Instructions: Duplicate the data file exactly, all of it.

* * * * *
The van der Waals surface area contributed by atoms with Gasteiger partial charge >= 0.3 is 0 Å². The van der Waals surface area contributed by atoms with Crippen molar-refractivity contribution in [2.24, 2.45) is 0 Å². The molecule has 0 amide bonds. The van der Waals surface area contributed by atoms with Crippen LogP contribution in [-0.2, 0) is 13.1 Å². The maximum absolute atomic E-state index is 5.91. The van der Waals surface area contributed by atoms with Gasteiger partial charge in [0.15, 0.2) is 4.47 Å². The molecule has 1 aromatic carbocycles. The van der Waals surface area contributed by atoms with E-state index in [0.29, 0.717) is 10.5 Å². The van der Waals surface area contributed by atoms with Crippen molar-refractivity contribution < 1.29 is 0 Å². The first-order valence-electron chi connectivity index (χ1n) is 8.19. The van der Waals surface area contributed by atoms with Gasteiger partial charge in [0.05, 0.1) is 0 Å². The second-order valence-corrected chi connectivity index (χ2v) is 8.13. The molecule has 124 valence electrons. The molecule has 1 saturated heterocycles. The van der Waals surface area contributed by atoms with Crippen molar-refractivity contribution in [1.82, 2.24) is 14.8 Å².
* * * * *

The van der Waals surface area contributed by atoms with Gasteiger partial charge >= 0.3 is 0 Å². The van der Waals surface area contributed by atoms with Crippen molar-refractivity contribution in [2.24, 2.45) is 0 Å². The molecule has 0 amide bonds. The van der Waals surface area contributed by atoms with Crippen LogP contribution in [-0.2, 0) is 13.1 Å². The maximum absolute atomic E-state index is 5.91. The van der Waals surface area contributed by atoms with Gasteiger partial charge in [0.15, 0.2) is 4.47 Å². The molecule has 1 aromatic carbocycles. The van der Waals surface area contributed by atoms with E-state index in [0.29, 0.717) is 10.5 Å². The van der Waals surface area contributed by atoms with Crippen molar-refractivity contribution < 1.29 is 0 Å². The first-order valence-electron chi connectivity index (χ1n) is 8.19. The van der Waals surface area contributed by atoms with Gasteiger partial charge in [0.05, 0.1) is 0 Å². The second-order valence-corrected chi connectivity index (χ2v) is 8.13. The molecule has 124 valence electrons. The molecule has 1 saturated heterocycles. The van der Waals surface area contributed by atoms with Crippen molar-refractivity contribution in [1.82, 2.24) is 14.8 Å².